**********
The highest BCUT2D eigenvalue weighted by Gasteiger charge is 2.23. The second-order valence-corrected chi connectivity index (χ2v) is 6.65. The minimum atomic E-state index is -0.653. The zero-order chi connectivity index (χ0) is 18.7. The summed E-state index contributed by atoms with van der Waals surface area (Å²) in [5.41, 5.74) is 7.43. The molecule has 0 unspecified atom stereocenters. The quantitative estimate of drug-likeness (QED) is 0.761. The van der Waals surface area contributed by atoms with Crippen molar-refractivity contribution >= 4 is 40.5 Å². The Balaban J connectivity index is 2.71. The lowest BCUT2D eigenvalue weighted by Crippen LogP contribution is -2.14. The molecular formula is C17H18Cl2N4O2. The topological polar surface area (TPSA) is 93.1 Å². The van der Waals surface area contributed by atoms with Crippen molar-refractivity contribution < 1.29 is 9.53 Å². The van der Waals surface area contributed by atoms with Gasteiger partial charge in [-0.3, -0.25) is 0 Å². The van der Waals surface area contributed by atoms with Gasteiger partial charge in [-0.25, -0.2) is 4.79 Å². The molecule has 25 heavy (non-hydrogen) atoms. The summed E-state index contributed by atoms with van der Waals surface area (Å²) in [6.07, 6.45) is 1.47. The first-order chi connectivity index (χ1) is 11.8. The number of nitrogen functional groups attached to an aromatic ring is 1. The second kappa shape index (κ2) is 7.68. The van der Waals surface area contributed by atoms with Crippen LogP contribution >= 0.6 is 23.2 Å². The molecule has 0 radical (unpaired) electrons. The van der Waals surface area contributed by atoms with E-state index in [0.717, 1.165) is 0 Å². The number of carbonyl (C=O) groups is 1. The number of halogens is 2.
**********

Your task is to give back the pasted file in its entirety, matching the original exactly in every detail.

The highest BCUT2D eigenvalue weighted by Gasteiger charge is 2.23. The second-order valence-corrected chi connectivity index (χ2v) is 6.65. The minimum atomic E-state index is -0.653. The zero-order chi connectivity index (χ0) is 18.7. The summed E-state index contributed by atoms with van der Waals surface area (Å²) in [5.41, 5.74) is 7.43. The molecule has 0 unspecified atom stereocenters. The quantitative estimate of drug-likeness (QED) is 0.761. The van der Waals surface area contributed by atoms with Crippen molar-refractivity contribution >= 4 is 40.5 Å². The Balaban J connectivity index is 2.71. The lowest BCUT2D eigenvalue weighted by Crippen LogP contribution is -2.14. The molecular formula is C17H18Cl2N4O2. The topological polar surface area (TPSA) is 93.1 Å². The van der Waals surface area contributed by atoms with Crippen molar-refractivity contribution < 1.29 is 9.53 Å². The van der Waals surface area contributed by atoms with Gasteiger partial charge in [-0.3, -0.25) is 0 Å². The van der Waals surface area contributed by atoms with Gasteiger partial charge in [-0.25, -0.2) is 4.79 Å². The molecule has 25 heavy (non-hydrogen) atoms. The summed E-state index contributed by atoms with van der Waals surface area (Å²) in [6.07, 6.45) is 1.47. The first-order chi connectivity index (χ1) is 11.8. The number of nitrogen functional groups attached to an aromatic ring is 1. The second kappa shape index (κ2) is 7.68. The van der Waals surface area contributed by atoms with Crippen LogP contribution >= 0.6 is 23.2 Å². The molecule has 0 radical (unpaired) electrons. The van der Waals surface area contributed by atoms with E-state index in [0.717, 1.165) is 0 Å². The number of carbonyl (C=O) groups is 1. The number of halogens is 2.